What are Fractal Systems?
A fractal is a natural phenomenon or a mathematical set that exhibits a repeating pattern that displays at every scale. It is also known as expanding symmetry or evolving symmetry… One often cited description that Mandelbrot published to describe geometric fractals is “a rough or fragmented geometric shape that can be split into parts, each of which is (at least approximately) a reduced-size copy of the whole” __ Fractal (in Wikipedia)
Multi-Fractal Systems are Even More Interesting
Multifractal systems are common in nature, especially geophysics. They include fully developed turbulence, stock market time series, real world scenes, the Sun’s magnetic field time series, heartbeat dynamics, human gait, and natural luminosity time series. Models have been proposed in various contexts ranging from turbulence in fluid dynamics to internet traffic, finance, image modeling, texture synthesis, meteorology, geophysics and more.
But in the emerging age of advanced drones, robots, nano-machines, and swarming systems of autonomous drones, the concept of “advanced manmade multifractal systems” is about to get interesting.
What is a Fractal Navy?
A fractal navy is a sea defence that is made up of large numbers of interacting systems at all size scales up to what is necessary and affordable — including lots of drones that swarm, from the nano-scale to the micro-scale to the macro-scales. A fractal navy is meant to cover all meaningful spatial scales, depending upon the waters it is meant to surveil and help defend. Nanobots and microbots may require protective carriers and “sabots” to convey them to the site of their missions, depending upon ambient conditions.
The US Navy of the present is not a fractal navy, but is instead an extravagantly priced fossil navy built around sea defence concepts more suitable for the 19th and 20th centuries.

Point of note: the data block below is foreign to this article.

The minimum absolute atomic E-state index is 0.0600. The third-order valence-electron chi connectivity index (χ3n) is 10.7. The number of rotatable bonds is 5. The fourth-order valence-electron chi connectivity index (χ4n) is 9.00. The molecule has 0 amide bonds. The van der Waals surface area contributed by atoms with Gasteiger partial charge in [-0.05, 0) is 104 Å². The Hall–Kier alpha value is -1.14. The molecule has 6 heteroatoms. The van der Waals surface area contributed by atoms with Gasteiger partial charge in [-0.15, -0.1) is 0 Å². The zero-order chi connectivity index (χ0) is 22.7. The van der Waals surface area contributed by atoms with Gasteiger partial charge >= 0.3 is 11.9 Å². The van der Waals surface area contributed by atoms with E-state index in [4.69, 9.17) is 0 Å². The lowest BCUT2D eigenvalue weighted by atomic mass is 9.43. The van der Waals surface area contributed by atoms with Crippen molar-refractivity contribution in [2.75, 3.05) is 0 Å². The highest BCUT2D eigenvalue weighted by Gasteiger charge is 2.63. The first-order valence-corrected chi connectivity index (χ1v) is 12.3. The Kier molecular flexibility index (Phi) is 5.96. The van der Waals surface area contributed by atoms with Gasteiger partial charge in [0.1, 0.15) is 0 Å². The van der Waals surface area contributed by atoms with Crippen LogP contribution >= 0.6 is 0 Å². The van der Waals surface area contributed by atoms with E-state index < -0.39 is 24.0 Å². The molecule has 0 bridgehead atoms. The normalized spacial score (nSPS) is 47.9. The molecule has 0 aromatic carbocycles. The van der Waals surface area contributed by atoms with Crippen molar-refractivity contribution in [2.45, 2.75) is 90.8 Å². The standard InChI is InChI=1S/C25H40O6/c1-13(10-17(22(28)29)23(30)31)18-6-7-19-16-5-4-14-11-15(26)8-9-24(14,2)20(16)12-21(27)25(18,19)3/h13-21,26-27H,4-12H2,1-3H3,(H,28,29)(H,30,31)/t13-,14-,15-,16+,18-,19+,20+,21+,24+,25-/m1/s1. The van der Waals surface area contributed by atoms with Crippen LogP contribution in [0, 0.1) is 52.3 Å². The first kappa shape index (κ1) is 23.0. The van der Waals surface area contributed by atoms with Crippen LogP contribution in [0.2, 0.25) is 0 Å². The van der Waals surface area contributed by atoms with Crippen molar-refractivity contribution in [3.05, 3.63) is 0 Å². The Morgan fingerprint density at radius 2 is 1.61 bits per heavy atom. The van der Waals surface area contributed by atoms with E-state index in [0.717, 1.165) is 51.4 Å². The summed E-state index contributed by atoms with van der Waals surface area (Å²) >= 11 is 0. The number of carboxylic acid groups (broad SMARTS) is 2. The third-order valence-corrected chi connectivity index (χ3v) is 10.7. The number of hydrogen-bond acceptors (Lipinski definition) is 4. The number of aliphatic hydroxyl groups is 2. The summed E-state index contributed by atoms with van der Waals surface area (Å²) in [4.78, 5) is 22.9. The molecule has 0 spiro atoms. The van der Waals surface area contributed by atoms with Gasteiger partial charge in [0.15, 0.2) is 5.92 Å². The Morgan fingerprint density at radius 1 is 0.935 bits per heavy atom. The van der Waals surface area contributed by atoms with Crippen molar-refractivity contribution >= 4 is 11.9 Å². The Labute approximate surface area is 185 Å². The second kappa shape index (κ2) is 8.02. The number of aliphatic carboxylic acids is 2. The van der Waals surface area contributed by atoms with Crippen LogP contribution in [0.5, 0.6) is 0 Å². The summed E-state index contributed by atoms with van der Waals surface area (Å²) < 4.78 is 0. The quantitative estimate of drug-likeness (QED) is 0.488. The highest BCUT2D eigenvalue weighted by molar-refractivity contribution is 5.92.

The U.S. Navy is building a fleet that is not adapted to either the future mission set or rising threats. It is being built centered around aircraft carriers and submarines. Surface ships are being constructed as either escorts for the carriers or as ballistic-missile-defense platforms. While the littoral combat ship (LCS) was originally intended for sea-control operations in the near-shore environment, its current design is best employed as a mother ship for other platforms to enter the littorals. The result of all this is a brittle—and thus risk-adverse—fleet that will not give us influence, may increase the likelihood of conflict, and reduce the range of mission options available to the national command authority.
The US Navy — and the US military in general — has “jumped the shark” in a manner that does a disservice to US taxpayers, citizens, and other residents. But DARPA is trying to reel the Pentagon back into a 21st century reality. … More
Navies for Seastead and Island Nations, Private Flotillas
The seasteading concept is evolving into something of considerable substance and economic investment. One does not build an investment of that magnitude, then leave it undefended for every rogue nation and sea pirate to attack or molest.
Still, seasteaders cannot afford to waste money for an extravagant defence like the governments of the US, China, Russia, and other corrupt monstrosities are doing. They will have to take a different approach, more scale-conscious approach. Not surprisingly for a student of history, the less expensive approach can also be a more effective approach in terms of providing security — if systems are designed and intermeshed properly.